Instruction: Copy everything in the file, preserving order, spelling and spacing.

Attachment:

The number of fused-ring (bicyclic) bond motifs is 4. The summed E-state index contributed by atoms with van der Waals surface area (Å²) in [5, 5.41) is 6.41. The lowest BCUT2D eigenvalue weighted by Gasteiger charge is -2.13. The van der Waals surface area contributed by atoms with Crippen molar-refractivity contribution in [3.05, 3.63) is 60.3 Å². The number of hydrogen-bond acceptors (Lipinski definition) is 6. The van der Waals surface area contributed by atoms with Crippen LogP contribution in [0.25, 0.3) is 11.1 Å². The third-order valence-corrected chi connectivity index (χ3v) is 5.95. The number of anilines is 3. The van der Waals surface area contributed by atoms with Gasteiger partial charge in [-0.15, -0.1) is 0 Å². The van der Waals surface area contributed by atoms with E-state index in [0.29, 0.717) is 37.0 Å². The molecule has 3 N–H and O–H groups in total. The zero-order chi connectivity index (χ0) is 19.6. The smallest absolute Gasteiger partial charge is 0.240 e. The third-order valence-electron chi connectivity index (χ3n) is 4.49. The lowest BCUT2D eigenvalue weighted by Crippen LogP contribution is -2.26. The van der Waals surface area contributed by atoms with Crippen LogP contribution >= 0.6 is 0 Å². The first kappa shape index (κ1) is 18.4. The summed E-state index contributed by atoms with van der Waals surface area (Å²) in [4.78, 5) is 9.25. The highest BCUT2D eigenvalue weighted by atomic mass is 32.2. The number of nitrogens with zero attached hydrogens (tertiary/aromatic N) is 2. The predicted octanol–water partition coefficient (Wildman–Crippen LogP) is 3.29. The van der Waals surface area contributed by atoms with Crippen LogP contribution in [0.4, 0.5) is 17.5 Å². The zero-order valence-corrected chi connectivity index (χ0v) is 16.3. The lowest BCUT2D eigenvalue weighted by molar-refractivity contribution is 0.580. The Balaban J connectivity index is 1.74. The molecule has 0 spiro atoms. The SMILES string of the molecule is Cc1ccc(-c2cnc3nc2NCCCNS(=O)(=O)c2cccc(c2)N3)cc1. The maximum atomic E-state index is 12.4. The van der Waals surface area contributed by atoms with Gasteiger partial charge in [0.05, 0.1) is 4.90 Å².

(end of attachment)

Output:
The number of fused-ring (bicyclic) bond motifs is 4. The summed E-state index contributed by atoms with van der Waals surface area (Å²) in [5, 5.41) is 6.41. The lowest BCUT2D eigenvalue weighted by Gasteiger charge is -2.13. The van der Waals surface area contributed by atoms with Crippen molar-refractivity contribution in [3.05, 3.63) is 60.3 Å². The number of hydrogen-bond acceptors (Lipinski definition) is 6. The van der Waals surface area contributed by atoms with Crippen LogP contribution in [0.25, 0.3) is 11.1 Å². The third-order valence-corrected chi connectivity index (χ3v) is 5.95. The number of anilines is 3. The van der Waals surface area contributed by atoms with Gasteiger partial charge in [-0.15, -0.1) is 0 Å². The van der Waals surface area contributed by atoms with E-state index in [0.29, 0.717) is 37.0 Å². The molecule has 3 N–H and O–H groups in total. The zero-order chi connectivity index (χ0) is 19.6. The smallest absolute Gasteiger partial charge is 0.240 e. The third-order valence-electron chi connectivity index (χ3n) is 4.49. The lowest BCUT2D eigenvalue weighted by Crippen LogP contribution is -2.26. The van der Waals surface area contributed by atoms with Crippen LogP contribution >= 0.6 is 0 Å². The first kappa shape index (κ1) is 18.4. The summed E-state index contributed by atoms with van der Waals surface area (Å²) in [4.78, 5) is 9.25. The highest BCUT2D eigenvalue weighted by atomic mass is 32.2. The number of nitrogens with zero attached hydrogens (tertiary/aromatic N) is 2. The predicted octanol–water partition coefficient (Wildman–Crippen LogP) is 3.29. The van der Waals surface area contributed by atoms with Crippen LogP contribution in [0.4, 0.5) is 17.5 Å². The zero-order valence-corrected chi connectivity index (χ0v) is 16.3. The lowest BCUT2D eigenvalue weighted by molar-refractivity contribution is 0.580. The Balaban J connectivity index is 1.74. The molecule has 0 spiro atoms. The SMILES string of the molecule is Cc1ccc(-c2cnc3nc2NCCCNS(=O)(=O)c2cccc(c2)N3)cc1. The maximum atomic E-state index is 12.4. The van der Waals surface area contributed by atoms with Gasteiger partial charge in [0.05, 0.1) is 4.90 Å².